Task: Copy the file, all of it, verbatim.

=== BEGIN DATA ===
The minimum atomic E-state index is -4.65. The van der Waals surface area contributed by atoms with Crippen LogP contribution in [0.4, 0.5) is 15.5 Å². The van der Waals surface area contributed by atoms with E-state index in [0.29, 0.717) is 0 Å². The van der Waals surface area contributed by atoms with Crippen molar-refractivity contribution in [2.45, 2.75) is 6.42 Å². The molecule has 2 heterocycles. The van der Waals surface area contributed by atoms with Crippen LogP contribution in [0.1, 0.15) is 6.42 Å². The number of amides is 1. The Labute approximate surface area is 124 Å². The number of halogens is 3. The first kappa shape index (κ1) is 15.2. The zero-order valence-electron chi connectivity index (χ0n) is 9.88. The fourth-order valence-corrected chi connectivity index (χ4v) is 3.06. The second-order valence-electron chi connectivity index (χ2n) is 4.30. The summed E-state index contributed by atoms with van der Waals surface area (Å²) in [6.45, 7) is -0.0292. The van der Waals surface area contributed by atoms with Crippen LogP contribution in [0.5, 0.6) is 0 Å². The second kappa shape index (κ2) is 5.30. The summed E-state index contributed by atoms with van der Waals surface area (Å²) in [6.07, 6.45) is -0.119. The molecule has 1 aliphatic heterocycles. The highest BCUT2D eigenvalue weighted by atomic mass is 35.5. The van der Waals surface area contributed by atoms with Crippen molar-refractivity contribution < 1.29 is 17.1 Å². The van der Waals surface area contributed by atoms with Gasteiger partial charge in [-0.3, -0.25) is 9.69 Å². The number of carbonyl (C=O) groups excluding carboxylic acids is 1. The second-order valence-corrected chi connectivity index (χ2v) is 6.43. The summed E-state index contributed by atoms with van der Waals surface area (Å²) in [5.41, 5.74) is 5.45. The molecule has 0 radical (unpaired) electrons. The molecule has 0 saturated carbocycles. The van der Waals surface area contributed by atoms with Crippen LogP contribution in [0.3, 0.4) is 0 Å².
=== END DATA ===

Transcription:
The minimum atomic E-state index is -4.65. The van der Waals surface area contributed by atoms with Crippen LogP contribution in [0.4, 0.5) is 15.5 Å². The van der Waals surface area contributed by atoms with E-state index in [0.29, 0.717) is 0 Å². The van der Waals surface area contributed by atoms with Crippen molar-refractivity contribution in [2.45, 2.75) is 6.42 Å². The molecule has 2 heterocycles. The van der Waals surface area contributed by atoms with Crippen LogP contribution in [0.1, 0.15) is 6.42 Å². The number of amides is 1. The Labute approximate surface area is 124 Å². The number of halogens is 3. The first kappa shape index (κ1) is 15.2. The zero-order valence-electron chi connectivity index (χ0n) is 9.88. The fourth-order valence-corrected chi connectivity index (χ4v) is 3.06. The second-order valence-electron chi connectivity index (χ2n) is 4.30. The summed E-state index contributed by atoms with van der Waals surface area (Å²) in [6.45, 7) is -0.0292. The van der Waals surface area contributed by atoms with Crippen LogP contribution in [0.5, 0.6) is 0 Å². The second kappa shape index (κ2) is 5.30. The summed E-state index contributed by atoms with van der Waals surface area (Å²) in [6.07, 6.45) is -0.119. The molecule has 1 aliphatic heterocycles. The highest BCUT2D eigenvalue weighted by atomic mass is 35.5. The van der Waals surface area contributed by atoms with Crippen molar-refractivity contribution < 1.29 is 17.1 Å². The van der Waals surface area contributed by atoms with Gasteiger partial charge in [-0.3, -0.25) is 9.69 Å². The number of carbonyl (C=O) groups excluding carboxylic acids is 1. The second-order valence-corrected chi connectivity index (χ2v) is 6.43. The summed E-state index contributed by atoms with van der Waals surface area (Å²) in [5.41, 5.74) is 5.45. The molecule has 0 radical (unpaired) electrons. The molecule has 0 saturated carbocycles. The van der Waals surface area contributed by atoms with Crippen LogP contribution in [0.3, 0.4) is 0 Å².